To achieve the above objects, the present invention provides a method of individualizing a general broadcast signal, comprising: combining a user identifier and a message to form a first message layer signal; encoding the first message layer signal; combining a first source identifier with the encoded first message layer signal to form a second message layer signal; and encoding the second message layer signal. The present invention also provides a system for individualizing a general broadcast signal, comprising: first logic apparatus, operatively connected to receive and to concatenate a user identifier and a message to form a first message layer signal; first encoder, operatively connected to first logic apparatus to encode the first message layer signal; second logic apparatus, operatively connected to receive and concatenate a first source identifier with the encoded first message layer signal to form a second message layer signal; and second encoder, operatively connected to the second logic apparatus to encode the second message layer signal.
The GPS implementation of CDMA is different than the approach used in conventional telecommunications, such cellular telephony. Cell phone systems typically use CDMA to allow a single broadcast frequency band to be used by multiple receivers simultaneously. The single broadcast frequency band includes multiple independent data streams decodable only by a specific user. A dual implementation of CDMA using both approaches retains the generality of a general broadcast system while allowing an expansion of a general broadcast system to include user specific broadcasts. In the case of the GPS system, the combination retains the generality and functionality of the GPS position and timing service, and provides user specific broadcasts.
The GPS system is discussed herein is presented merely as example application of the present invention. The present invention is not limited to either satellite or terrestrial broadcasts, but can be applied to other signal distribution schemes; either wire based or wireless.
In accordance with the present invention, the first message layer signal is encoded and combined with a first source identifier, 30.
In accordance with the present invention the first logic apparatus, 50, the first encoder, 55, the second logic apparatus, 60, the second logic apparatus, 60, the second encoder 65, the third logic apparatus, 70, and the third encoder 75 can comprise a single processor, PLA, ASIC, or discrete circuits. As will be understood by those skilled in the are, the particular implementation of these elements depends upon the application.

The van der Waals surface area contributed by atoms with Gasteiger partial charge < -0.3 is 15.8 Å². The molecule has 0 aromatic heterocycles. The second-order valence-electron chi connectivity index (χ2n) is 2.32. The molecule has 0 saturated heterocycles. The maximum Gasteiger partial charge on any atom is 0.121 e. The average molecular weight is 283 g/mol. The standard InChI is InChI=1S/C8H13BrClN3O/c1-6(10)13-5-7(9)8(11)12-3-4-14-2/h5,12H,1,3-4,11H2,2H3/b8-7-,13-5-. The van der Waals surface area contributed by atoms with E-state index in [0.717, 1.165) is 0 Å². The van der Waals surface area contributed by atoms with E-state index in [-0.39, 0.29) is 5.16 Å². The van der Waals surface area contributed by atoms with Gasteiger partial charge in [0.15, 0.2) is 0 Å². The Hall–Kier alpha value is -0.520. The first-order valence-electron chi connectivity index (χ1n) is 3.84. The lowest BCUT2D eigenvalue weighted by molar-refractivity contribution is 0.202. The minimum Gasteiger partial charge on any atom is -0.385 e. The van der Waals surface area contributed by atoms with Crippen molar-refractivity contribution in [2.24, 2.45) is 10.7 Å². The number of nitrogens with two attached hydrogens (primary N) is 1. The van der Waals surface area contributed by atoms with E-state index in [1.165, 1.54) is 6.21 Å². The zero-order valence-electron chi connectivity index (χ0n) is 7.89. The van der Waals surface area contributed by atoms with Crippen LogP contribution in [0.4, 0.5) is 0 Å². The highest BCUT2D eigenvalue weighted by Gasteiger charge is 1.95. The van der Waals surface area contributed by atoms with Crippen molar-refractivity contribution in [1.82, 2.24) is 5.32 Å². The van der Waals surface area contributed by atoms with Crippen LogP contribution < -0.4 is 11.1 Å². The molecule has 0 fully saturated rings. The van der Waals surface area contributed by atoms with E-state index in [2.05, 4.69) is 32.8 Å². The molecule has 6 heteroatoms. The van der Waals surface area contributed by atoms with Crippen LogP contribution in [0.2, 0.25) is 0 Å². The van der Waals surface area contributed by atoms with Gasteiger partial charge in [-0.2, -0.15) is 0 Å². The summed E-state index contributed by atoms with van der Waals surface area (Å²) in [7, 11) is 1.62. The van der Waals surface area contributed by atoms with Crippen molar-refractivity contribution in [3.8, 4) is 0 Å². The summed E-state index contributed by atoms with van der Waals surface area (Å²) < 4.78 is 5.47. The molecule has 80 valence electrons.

The correlation section, 125, also receives correlation information. The correlation information can include the first and second source identifiers (30, 40) and the user identifier, 20 shown in
The output of the correlation section, 125, is applied to a message processor, 150. The message processor performs the well known function of converting a packet provided by the correlation section, 125, into a message, 10. The recovered message, 10, is temporarily stored in a memory, 155. Once all of the packets are received, the messages, 10, stored in the memory, 155, are assembled into a user specific message by a message assembly unit 160. Converting packets into messages and assembling individual messages into a completed message (e.g., a user specific message) is well known, the details of which are therefore not repeated here.
In the example of
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|U.S. Classification||370/316, 370/320|
|International Classification||G01S1/00, H04L12/56, H04B7/185, H04J13/04, H03K19/173, H04H60/71, H04H60/15|
|Cooperative Classification||H04W8/26, H04H60/71, H04H60/15, G01S19/02, H04W4/06, H04H2201/70|
|European Classification||H04H60/15, G01S19/02|
|Jul 16, 2001||AS||Assignment|
Owner name: LOCKHEED MARTIN CORPORATION, MARYLAND
Free format text: ASSIGNMENT OF ASSIGNORS INTEREST;ASSIGNOR:BAY, FM;REEL/FRAME:011993/0654
Effective date: 20010630
|Sep 28, 2009||FPAY||Fee payment|
Year of fee payment: 4
|Nov 8, 2013||REMI||Maintenance fee reminder mailed|
|Mar 28, 2014||LAPS||Lapse for failure to pay maintenance fees|
|May 20, 2014||FP||Expired due to failure to pay maintenance fee|
Effective date: 20140328